This interaction between a shift in supervision leading to a shift in coaching is further illustrated in David’s coaching of James, a senior finance director. David explained that James was typically very poised and business-like during coaching sessions, but on one occasion the conversation led into personal matters, and James appeared to be on the brink of bursting into tears. David found himself quickly diverting the conversation to practical, non-emotional issues. In group supervision David recounted this event and after a while I asked him to pause, and to tune into the sensations in his body associated with the moment when James appeared about to cry. David described very unpleasant visceral feelings; he experienced his stomach as a cesspit, a putrid, stinking assault on his senses. When he pulled away from these feelings he spoke somewhat dismissively about the sense that James was about to ‘blub’.
Although David recoiled away from this cesspit several times, with the support of his own mindfulness practice, the trust of the group, and my encouragement and guidance, David did bring himself back to those sensations to hold them more gently and inquiringly in awareness. Eventually there was a shift in this bodily experience; the putrid cesspit was now just vegetable matter, something he experienced as an ordinary and acceptable part of the world. The shift to vegetable matter represented a new way of relating to areas of fragility, one that was about acceptance and integration. This internal shift for David later reflected in the quality of his presence in coaching, and he subsequently described how James was learning to explore and work usefully with his own tender thoughts and feelings.
Mindfulness fosters a high quality of listen and support
A further important aspect of mindfulness within group supervision is the quality of listening and support provided by colleagues. David commented that, unlike some experiences of people in helping positions who can seem voyeuristic in their curiosity, he experienced the group as genuinely alongside him as he investigated his inner world. The group was able to be present to him in the way he needed to be to himself, and in turn, he learned to be present to himself in the way he needed to be for his client, James.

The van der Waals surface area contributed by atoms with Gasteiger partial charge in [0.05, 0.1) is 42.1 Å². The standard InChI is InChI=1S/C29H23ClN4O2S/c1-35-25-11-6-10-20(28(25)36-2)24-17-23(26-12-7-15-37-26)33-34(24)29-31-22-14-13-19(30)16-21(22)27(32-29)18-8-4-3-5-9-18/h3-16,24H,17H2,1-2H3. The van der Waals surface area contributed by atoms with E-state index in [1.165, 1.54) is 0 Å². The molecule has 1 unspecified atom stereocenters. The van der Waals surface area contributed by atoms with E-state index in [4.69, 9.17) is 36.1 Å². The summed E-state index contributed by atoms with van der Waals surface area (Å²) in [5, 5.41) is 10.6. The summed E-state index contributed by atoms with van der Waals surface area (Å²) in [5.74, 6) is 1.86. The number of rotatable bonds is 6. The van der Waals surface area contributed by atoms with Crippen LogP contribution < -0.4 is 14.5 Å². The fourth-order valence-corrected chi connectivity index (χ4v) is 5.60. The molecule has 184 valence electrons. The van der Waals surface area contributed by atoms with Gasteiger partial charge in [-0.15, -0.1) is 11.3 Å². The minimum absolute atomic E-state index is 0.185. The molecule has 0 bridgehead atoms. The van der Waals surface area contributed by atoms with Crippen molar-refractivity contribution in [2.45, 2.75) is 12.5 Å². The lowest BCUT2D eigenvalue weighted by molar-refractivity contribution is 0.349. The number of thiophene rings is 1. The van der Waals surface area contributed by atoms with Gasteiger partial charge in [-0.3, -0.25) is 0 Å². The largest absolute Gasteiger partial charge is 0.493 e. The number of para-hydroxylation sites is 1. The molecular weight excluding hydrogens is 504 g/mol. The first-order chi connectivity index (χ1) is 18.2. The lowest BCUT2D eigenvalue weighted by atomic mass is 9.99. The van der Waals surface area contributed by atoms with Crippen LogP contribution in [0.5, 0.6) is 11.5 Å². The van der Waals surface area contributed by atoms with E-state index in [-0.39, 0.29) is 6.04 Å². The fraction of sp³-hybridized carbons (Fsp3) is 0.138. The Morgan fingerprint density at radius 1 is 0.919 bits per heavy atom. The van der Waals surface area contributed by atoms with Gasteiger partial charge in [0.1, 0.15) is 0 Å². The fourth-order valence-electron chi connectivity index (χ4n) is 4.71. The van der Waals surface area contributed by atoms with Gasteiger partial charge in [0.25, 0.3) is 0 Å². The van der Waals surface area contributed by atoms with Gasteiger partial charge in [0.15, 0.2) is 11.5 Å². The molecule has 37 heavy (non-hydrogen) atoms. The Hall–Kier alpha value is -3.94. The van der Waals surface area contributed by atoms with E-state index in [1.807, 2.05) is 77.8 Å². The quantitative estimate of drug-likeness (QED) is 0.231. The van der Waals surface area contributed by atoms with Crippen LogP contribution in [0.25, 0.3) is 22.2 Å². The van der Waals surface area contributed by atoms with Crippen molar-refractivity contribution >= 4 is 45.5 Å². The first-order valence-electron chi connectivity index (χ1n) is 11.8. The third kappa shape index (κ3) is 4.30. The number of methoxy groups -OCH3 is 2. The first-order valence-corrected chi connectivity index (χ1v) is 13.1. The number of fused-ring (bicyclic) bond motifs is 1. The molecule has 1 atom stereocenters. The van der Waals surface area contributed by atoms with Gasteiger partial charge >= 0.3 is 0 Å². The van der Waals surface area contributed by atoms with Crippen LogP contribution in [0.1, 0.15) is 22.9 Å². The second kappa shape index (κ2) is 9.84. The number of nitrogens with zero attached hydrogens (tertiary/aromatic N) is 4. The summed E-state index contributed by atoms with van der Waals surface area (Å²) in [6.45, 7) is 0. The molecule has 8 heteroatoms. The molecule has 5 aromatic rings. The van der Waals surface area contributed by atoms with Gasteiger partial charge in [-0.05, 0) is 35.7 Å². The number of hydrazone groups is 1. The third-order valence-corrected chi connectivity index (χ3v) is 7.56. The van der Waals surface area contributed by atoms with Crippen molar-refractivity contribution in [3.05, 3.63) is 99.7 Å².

Catching the moment of being triggered
As coaches, being truly available for our clients can only occur if we are truly available to ourselves. That we can get emotionally triggered into defensive, non-reflective patterns of thinking and behaving is part and parcel of the human condition – it is a tendency built into the design of our brains. But, with mindfulness combined with supervision, I have seen coaches become much more able to catch these moments of being triggered. Through a widening of the window of emotional tolerance, they are able to pause and breathe into the bodily experience. Bringing attention to what is arising right now, in the body, in the mind, in the relationship between coach and client, the coach sustains an open and generous stance of inquiry, and through inquiry, holds open the door for new experiences and insights to emerge.
Siegel, D. Mindsight. Transform your brain with the new science of kindness. Oneworld, 2010.
Iacoboni, M. Imitation, Empathy and Mirror Neurons. Annu. Rev. Psychol. 2009: 60. 653-670.